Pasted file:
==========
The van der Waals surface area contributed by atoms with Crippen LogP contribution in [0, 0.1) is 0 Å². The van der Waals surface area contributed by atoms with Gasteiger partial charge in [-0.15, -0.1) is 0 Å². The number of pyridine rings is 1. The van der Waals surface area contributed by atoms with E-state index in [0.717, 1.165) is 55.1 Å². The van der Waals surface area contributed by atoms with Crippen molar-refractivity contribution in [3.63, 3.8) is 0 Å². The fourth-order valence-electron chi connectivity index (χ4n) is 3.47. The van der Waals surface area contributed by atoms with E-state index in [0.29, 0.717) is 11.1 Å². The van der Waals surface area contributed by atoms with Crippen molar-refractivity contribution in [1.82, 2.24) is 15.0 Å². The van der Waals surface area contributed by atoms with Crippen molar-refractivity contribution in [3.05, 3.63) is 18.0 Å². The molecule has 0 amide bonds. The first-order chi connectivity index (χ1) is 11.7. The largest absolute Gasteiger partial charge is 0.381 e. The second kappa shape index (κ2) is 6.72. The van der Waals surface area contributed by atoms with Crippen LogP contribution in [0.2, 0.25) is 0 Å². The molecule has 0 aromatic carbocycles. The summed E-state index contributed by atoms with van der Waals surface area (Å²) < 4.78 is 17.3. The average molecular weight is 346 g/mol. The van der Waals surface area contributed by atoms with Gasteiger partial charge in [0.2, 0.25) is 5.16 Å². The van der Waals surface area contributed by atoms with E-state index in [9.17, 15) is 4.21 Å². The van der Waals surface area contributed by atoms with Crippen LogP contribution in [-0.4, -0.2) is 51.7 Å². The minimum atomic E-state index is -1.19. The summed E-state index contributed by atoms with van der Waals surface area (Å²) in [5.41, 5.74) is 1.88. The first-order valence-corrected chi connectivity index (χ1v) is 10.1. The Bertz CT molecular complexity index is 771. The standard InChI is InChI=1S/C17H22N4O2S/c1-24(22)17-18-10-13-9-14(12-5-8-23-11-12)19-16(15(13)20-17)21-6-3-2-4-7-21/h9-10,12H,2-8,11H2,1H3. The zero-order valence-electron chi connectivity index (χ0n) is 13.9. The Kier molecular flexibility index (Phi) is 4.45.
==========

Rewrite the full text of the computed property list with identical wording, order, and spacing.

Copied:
The van der Waals surface area contributed by atoms with Crippen LogP contribution in [0, 0.1) is 0 Å². The van der Waals surface area contributed by atoms with Gasteiger partial charge in [-0.15, -0.1) is 0 Å². The number of pyridine rings is 1. The van der Waals surface area contributed by atoms with E-state index in [0.717, 1.165) is 55.1 Å². The van der Waals surface area contributed by atoms with Crippen molar-refractivity contribution in [3.63, 3.8) is 0 Å². The fourth-order valence-electron chi connectivity index (χ4n) is 3.47. The van der Waals surface area contributed by atoms with E-state index in [0.29, 0.717) is 11.1 Å². The van der Waals surface area contributed by atoms with Crippen molar-refractivity contribution in [1.82, 2.24) is 15.0 Å². The van der Waals surface area contributed by atoms with Crippen molar-refractivity contribution in [3.05, 3.63) is 18.0 Å². The molecule has 0 amide bonds. The first-order chi connectivity index (χ1) is 11.7. The largest absolute Gasteiger partial charge is 0.381 e. The second kappa shape index (κ2) is 6.72. The van der Waals surface area contributed by atoms with Crippen LogP contribution in [0.2, 0.25) is 0 Å². The molecule has 0 aromatic carbocycles. The summed E-state index contributed by atoms with van der Waals surface area (Å²) < 4.78 is 17.3. The average molecular weight is 346 g/mol. The van der Waals surface area contributed by atoms with Gasteiger partial charge in [0.2, 0.25) is 5.16 Å². The van der Waals surface area contributed by atoms with E-state index in [9.17, 15) is 4.21 Å². The van der Waals surface area contributed by atoms with Crippen LogP contribution in [-0.4, -0.2) is 51.7 Å². The minimum atomic E-state index is -1.19. The summed E-state index contributed by atoms with van der Waals surface area (Å²) in [5.41, 5.74) is 1.88. The first-order valence-corrected chi connectivity index (χ1v) is 10.1. The Bertz CT molecular complexity index is 771. The standard InChI is InChI=1S/C17H22N4O2S/c1-24(22)17-18-10-13-9-14(12-5-8-23-11-12)19-16(15(13)20-17)21-6-3-2-4-7-21/h9-10,12H,2-8,11H2,1H3. The zero-order valence-electron chi connectivity index (χ0n) is 13.9. The Kier molecular flexibility index (Phi) is 4.45.